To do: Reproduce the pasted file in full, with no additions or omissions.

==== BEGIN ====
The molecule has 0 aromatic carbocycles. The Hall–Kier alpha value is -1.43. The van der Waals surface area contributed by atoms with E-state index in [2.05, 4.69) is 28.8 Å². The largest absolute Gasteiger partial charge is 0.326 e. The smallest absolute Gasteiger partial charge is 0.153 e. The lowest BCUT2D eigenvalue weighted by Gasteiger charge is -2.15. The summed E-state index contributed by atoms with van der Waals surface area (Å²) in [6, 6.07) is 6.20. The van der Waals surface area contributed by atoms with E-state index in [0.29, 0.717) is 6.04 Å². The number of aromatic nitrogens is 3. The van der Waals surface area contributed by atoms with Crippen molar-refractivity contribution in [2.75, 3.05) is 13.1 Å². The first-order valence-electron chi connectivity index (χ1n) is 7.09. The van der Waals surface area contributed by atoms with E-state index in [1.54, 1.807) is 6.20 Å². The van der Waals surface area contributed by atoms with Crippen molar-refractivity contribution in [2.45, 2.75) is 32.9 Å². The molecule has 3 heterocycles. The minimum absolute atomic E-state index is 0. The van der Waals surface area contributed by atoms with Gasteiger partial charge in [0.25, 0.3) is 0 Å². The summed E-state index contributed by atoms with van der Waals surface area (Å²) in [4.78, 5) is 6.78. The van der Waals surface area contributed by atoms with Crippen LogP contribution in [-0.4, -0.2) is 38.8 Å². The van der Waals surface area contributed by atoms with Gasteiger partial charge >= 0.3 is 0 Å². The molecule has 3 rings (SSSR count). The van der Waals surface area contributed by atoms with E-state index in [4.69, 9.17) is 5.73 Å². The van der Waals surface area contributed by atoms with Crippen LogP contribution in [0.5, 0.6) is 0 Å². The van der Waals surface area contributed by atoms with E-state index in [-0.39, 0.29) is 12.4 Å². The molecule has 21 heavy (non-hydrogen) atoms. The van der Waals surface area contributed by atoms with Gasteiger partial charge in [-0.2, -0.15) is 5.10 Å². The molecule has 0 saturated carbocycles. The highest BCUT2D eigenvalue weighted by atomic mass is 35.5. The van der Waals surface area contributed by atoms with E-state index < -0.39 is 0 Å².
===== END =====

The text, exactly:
The molecule has 0 aromatic carbocycles. The Hall–Kier alpha value is -1.43. The van der Waals surface area contributed by atoms with E-state index in [2.05, 4.69) is 28.8 Å². The largest absolute Gasteiger partial charge is 0.326 e. The smallest absolute Gasteiger partial charge is 0.153 e. The lowest BCUT2D eigenvalue weighted by Gasteiger charge is -2.15. The summed E-state index contributed by atoms with van der Waals surface area (Å²) in [6, 6.07) is 6.20. The van der Waals surface area contributed by atoms with E-state index in [0.29, 0.717) is 6.04 Å². The number of aromatic nitrogens is 3. The van der Waals surface area contributed by atoms with Crippen molar-refractivity contribution in [2.75, 3.05) is 13.1 Å². The first-order valence-electron chi connectivity index (χ1n) is 7.09. The van der Waals surface area contributed by atoms with E-state index in [1.54, 1.807) is 6.20 Å². The van der Waals surface area contributed by atoms with Crippen molar-refractivity contribution in [2.45, 2.75) is 32.9 Å². The molecule has 3 heterocycles. The minimum absolute atomic E-state index is 0. The van der Waals surface area contributed by atoms with Gasteiger partial charge in [0.25, 0.3) is 0 Å². The summed E-state index contributed by atoms with van der Waals surface area (Å²) in [4.78, 5) is 6.78. The van der Waals surface area contributed by atoms with Crippen LogP contribution in [-0.4, -0.2) is 38.8 Å². The van der Waals surface area contributed by atoms with Gasteiger partial charge >= 0.3 is 0 Å². The molecule has 3 rings (SSSR count). The van der Waals surface area contributed by atoms with E-state index in [4.69, 9.17) is 5.73 Å². The van der Waals surface area contributed by atoms with Crippen LogP contribution in [0.5, 0.6) is 0 Å². The van der Waals surface area contributed by atoms with E-state index in [-0.39, 0.29) is 12.4 Å². The molecule has 21 heavy (non-hydrogen) atoms. The van der Waals surface area contributed by atoms with Gasteiger partial charge in [-0.2, -0.15) is 5.10 Å². The molecule has 0 saturated carbocycles. The highest BCUT2D eigenvalue weighted by atomic mass is 35.5. The van der Waals surface area contributed by atoms with E-state index < -0.39 is 0 Å².